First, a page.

How sustainable tourism is invigorating the world's oldest island
As the oldest island in the world, this home of lemurs, chameleons and baobabs has so much more to offer than just weird creatures and oddly-shaped trees. And despite the logistical challenges of travelling in Madagascar, it is a world-class tourist destination with diverse cultures and landscapes that challenge attitudes and priorities.
Sonja Gottlebe moved to Madagascar 40 years ago, and is now the owner of tour operation Boogie Pilgrim and the founder of GOTO Madagascar. She is also the driving force behind the expansion of Fair Trade Tourism into Madagascar – the world’s only tourism certification programme developed to encompass Fair Trade principles.
Fair Trade Tourism has already amassed a portfolio of nearly 60 certified tourism products in South Africa and last year it ventured into Madagascar where there are now six certified establishments.
Madagascar is a vast country, bursting at the seams with breathtaking scenery, mind-boggling natural curiosities and an incredible history. However, due to limited commitment from the government to tourism and a debilitating lack of infrastructure, tourism has mostly been confined to large international-style beach resorts on the northern island of Nosy Be.
I accompanied a group of journalists on a nine day 1,300km road trip across the island, to sample the sustainable tourism initiatives on offer.
The pioneering spirit
I quickly discover that the Red Island is not for sissies. The roads are torturous, which makes travelling a time-consuming challenge through places that are difficult to pronounce.
The first leg of our journey takes us 170km to the town of Antsirabe. It takes four hours, the first of which is spent negotiating the way out of Antananrivo where the narrow roads are clogged with trucks, handcarts, make-shift rickshaws, tuk-tuks and zebu cattle.
We reach Antsirabe after dark and enjoy a warm fire, hearty meal and sleep before resuming our journey the following dawn.
The second leg is 355km and takes 9 hours via the city of Fianarantsoa to reach the highly anticipated Tsara Camp. I soon begin to understand the reason for this considerable length of time as, outside Antsirabe, the busy road deteriorates into a series of massive potholes that pepper the hairpin bends along the mountains that divide the country in two.
However, the slow progress is offset by the beauty of the highlands with pretty villages of quaint, almost Provencal-style double or triple-storey homesteads that are built from homemade bricks and spread out across the pastoral paradise of the terraced mountainsides.
Fresh from the earth
Fianarantsoa, the capital city of these highlands, offers welcome respite from the epic drive. Its hillside Old Town district is being reinvigorated by tourism, providing a wonderful opportunity for “vazahas” (foreigners) to immerse themselves in traditional Malagasy culture.
Lunch is taken at Snack Imanoela, a lovely restaurant set high in the Old Town that offers traditional, fresh and organic meals. Everything tastes amazing – there’s no genetic modification or pesticides, no hormone-laced livestock feed or growth accelerators. Just clean air and mineral-rich earth.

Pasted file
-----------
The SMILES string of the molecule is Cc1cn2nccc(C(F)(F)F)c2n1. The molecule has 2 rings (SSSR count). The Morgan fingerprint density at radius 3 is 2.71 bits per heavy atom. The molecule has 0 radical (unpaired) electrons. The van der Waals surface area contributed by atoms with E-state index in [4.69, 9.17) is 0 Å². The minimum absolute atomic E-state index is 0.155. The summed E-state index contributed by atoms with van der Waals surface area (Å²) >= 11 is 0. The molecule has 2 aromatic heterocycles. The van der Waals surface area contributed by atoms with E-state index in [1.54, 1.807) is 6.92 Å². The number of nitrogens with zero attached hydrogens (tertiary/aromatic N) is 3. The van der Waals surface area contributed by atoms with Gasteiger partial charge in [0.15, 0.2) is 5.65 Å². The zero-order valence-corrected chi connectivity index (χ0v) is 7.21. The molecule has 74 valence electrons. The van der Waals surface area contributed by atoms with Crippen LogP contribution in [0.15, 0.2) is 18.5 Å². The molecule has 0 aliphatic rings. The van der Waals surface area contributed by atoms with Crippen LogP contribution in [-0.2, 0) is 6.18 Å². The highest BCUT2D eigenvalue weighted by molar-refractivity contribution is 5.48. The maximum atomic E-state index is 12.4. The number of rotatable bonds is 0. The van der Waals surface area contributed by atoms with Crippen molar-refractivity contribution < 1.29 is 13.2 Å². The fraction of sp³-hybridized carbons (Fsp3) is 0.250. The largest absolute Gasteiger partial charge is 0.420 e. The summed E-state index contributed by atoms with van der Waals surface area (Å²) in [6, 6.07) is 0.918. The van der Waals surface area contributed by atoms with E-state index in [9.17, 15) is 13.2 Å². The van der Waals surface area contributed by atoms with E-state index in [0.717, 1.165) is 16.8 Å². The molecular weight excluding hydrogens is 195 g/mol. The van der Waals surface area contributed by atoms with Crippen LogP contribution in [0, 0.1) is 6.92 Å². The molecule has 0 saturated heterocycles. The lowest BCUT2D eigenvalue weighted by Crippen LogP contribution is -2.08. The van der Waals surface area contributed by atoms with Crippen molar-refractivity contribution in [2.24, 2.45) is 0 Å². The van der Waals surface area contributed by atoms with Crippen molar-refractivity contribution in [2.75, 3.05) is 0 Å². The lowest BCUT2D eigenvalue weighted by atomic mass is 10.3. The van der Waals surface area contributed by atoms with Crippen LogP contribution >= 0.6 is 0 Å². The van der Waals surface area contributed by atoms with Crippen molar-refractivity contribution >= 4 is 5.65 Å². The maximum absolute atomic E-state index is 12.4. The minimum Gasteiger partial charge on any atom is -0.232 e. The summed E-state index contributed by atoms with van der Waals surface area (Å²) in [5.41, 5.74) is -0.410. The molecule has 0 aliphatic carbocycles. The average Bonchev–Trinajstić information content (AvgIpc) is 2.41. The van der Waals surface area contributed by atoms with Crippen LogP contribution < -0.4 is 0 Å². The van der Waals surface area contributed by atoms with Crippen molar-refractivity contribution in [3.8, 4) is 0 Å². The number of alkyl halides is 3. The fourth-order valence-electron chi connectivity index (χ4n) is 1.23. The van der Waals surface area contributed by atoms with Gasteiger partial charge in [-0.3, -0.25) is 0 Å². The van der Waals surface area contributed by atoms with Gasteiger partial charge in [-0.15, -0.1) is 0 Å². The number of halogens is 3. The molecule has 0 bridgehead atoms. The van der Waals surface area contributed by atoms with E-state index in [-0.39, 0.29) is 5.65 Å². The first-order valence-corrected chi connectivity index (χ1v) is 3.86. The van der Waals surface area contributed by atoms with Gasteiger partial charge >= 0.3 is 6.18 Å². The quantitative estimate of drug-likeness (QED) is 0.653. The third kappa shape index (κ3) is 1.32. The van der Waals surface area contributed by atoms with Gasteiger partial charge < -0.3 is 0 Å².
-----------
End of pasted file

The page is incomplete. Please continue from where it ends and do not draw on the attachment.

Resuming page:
Back on the road to Tsara Camp, the dramatic peaks of Andringitra National Park appear on the horizon and the rice paddies are replaced by montane thicket and scrub. The tar is substituted by a dirt track, and nine hours becomes twelve hours, until the camp finally emerges from the dusk. Food has never tasted so good, sleep has never felt so refreshing and the prospect of an early morning hike into a sacred forest to find ring-tailed lemurs is the stuff of dreams. Not having to get into a vehicle for the next 36 hours is also a bonus.
Stretching legs and saving eco-systems
Walking the following morning feels fabulous. Clambering over rocks and up winding pathways in the shelter of Mount Tsaranoro is bliss. Even more sublime is the sight of a troop of ring-tailed lemurs warming themselves in the early morning sunlight.
Although the forest is sacred, and it is “fady” (taboo) to hunt lemurs, deforestation is one of Madagascar’s biggest issues as communities depend on charcoal for fuel and space for agriculture. This places tremendous pressure on primary forests and everything that calls them home.
The Tsaranoro valley is home to the Bara and Betsileo people, whose culture is based around cattle, and the area is mostly used for grazing zebu. The walk back to camp offers an insight into the daily lives of rural Malagasy communities and how tourism can make a positive impact on them in terms of procurement of goods such as meat, fresh produce and rice.
Leaving Tsara Camp the following morning is hard, not just because it means another gruelling journey, but because it’s the sort of place that makes you want to stay and take stock of life and its real priorities. Ahead lies a 235km and a five-hour drive to our overnight stop at Le Jardin du Roy.
This luxury hotel and its adjacent sister property, Le Relais de la Reine, are owned and run by the Colombie family who have carved a niche among the unusual rock formations of the impressive Isalo National Park. Equally impressive is their organic vegetable patch, spread over some 20 hectares and growing everything from pineapples and bananas, to lettuce and cauliflower. They also train local staff in modern organic techniques, which are then passed on to entire communities.